7. Get moving
Exercise has been shown to improve cholesterol by reducing LDL and increasing HDL cholesterol. 7 We are recommended to do 150 minutes of moderate intensity activity per week, which is enough to get your heart rate raised and break a sweat, or 75 minutes of vigorous intensity activity, where your breathing hard and fast and your heart rate is significantly increased.
If you think you could be at risk for high cholesterol, please see you GP to get your cholesterol level checked.
Speak again soon,
Gemma, The Food Doctor nutritionist
- Berryman, C E. Preston, A G. Karmally, W. Deckelbaum, R J. and Kris-Etherton, P M. (2011). Effects of almond consumption on the reduction of LDL-cholesterol: a discussion of potential mechanisms and future research directions. Nutrition Reviews, 69(4), pp.171-185.
- Ras, R T. Geleijnse, J M. and Trautwein, E A. (2014). LDL-cholesterol-lowering effect of plant sterols and stanols across different dose ranges: a meta-analysis of randomised controlled studies. British Journal of Nutrition, 112(2), pp.214-219. (2011).
- Othman, R A. Moghadasian, M H. and Jones, P J. Cholesterol-lowering effects of oat β-glucan.Nutrition Reviews, 69(6), pp.299-309.
- Hodson, L. Skeaff, C M. Chrisholm, W A. (2001). The effect of replacing dietary saturated fat with polyunsaturated or monounsaturated fat on plasma lipids in free-living young adults. European Journal of Clinical Nutrition, 55(10), pp.908-915.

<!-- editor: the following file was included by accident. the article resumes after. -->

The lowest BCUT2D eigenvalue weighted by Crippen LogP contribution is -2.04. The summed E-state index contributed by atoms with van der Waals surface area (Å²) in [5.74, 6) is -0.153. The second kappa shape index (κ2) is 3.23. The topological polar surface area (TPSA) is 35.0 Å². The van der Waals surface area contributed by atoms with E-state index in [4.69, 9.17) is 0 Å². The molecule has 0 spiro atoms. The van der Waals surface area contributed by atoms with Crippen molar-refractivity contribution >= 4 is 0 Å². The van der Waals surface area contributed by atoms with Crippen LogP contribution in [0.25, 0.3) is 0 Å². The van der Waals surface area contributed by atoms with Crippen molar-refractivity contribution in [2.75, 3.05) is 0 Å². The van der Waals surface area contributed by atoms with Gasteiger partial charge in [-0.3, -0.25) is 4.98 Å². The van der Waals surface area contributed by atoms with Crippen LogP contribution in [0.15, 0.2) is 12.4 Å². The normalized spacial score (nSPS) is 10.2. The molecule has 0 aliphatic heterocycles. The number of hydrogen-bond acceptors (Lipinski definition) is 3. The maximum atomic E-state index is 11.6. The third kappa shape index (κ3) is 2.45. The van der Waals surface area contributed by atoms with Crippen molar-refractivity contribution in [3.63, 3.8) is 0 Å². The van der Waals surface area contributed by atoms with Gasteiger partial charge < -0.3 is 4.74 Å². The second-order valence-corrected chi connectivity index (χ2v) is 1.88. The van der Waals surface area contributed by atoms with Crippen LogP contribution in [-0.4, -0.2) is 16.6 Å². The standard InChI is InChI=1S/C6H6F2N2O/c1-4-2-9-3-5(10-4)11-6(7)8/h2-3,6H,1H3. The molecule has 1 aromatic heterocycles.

- Robert, L. and Rosenthal, M D. (2000). Effectiveness of altering serum cholesterol levels without drugs. Proceedings (Baylor University. Medical Centre), 13(4), pp. 351-355.
- Renaud, S. De Lorgeril, M. Delaye, J. Guidollet, J. Jacquard, F. Mamelle, N. Martin, J L. Monjaud, I. Salen, P. and Toubol, P. (1995) Cretan Mediterranean diet for prevention of coronary heart disease. Americal Journal of Clinical Nutrition, 61(6), pp. 1360s-1367s.
- Steven, Mann. Christopher, Beedie. And Alfonso, Jimenez. (2014). Differential Effects of Aerobic Exercise, Resistance Training and Combined Exercise Modalities on Cholesterol and the Lipid Profile: Review, Synthesis and Recommendations. Sports Medicine, 44(2), pp211-221.